Can Congress Learn From Hollywood?

Feb 2 2013 @ 11:18am

Mary Kaye Schilling interviewed Steven Soderbergh, who is quitting the film business when he turns 50. What he’s learned over his 24-year career:

One thing I do know from making art is that ideology is the enemy of problem-solving. Nobody sits on a film set and says, “No, you can’t use green-screen VFX to solve that because I’m Catholic.” There’s no place for that, and that’s why I’ve stopped being embarrassed about being in the entertainment industry, because I’m surrounded by intelligent people who solve problems quickly and efficiently, primarily because issues of ideology don’t enter into the conversation. …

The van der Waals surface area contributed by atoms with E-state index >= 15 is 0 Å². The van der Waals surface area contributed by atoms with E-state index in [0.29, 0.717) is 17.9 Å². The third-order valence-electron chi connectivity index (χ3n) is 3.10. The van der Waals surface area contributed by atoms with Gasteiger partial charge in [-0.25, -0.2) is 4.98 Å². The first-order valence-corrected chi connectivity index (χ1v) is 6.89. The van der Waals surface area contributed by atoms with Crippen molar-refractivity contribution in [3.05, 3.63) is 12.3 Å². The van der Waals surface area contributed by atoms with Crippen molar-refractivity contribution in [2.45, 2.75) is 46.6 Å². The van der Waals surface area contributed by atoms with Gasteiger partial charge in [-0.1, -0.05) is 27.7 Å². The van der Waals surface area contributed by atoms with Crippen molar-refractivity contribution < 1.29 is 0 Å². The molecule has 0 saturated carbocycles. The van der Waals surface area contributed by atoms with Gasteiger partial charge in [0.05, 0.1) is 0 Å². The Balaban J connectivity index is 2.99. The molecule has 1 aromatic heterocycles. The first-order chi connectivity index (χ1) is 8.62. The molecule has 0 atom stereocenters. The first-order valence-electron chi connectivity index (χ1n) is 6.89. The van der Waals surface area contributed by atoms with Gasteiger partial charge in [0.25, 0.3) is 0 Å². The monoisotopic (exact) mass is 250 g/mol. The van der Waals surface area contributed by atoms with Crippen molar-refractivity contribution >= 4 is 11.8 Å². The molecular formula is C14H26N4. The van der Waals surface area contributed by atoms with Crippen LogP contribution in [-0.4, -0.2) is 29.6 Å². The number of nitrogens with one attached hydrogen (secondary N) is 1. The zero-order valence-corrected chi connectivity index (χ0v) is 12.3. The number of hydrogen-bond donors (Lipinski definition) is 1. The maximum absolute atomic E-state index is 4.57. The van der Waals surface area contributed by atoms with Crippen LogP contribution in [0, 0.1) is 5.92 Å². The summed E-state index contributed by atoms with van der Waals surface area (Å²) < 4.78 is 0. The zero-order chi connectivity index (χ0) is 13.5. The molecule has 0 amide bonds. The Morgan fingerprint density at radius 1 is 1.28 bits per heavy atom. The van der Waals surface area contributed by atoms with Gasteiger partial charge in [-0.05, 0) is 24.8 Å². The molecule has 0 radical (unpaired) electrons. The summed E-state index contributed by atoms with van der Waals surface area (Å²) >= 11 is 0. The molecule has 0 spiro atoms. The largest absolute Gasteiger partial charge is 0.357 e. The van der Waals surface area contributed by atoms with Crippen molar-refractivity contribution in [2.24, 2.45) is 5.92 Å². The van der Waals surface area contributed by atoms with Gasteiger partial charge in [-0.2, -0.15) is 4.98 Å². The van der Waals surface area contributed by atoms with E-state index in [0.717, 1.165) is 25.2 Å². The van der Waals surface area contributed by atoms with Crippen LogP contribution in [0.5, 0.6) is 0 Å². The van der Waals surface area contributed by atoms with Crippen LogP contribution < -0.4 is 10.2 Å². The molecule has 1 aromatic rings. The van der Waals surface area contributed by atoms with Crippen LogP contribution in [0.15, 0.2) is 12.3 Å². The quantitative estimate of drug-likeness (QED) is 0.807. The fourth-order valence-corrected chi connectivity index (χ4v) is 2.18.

I look at Hurricane Katrina, and I think if four days before landfall you gave a movie studio autonomy and a 100th of the billions the government spent on that disaster, and told them, “Lock this place down and get everyone taken care of,” we wouldn’t be using that disaster as an example of what not to do. A big movie involves clothing, feeding, and moving thousands of people around the world on a tight schedule. Problems are solved creatively and efficiently within a budget, or your ass is out of work. So when I look at what’s going on in the government, the gridlock, I think, Wow, that’s a really inefficient way to run a railroad. The government can’t solve problems because the two parties are so wedded to their opposing ideas that they can’t move. … That’s how art works. You steal from everything.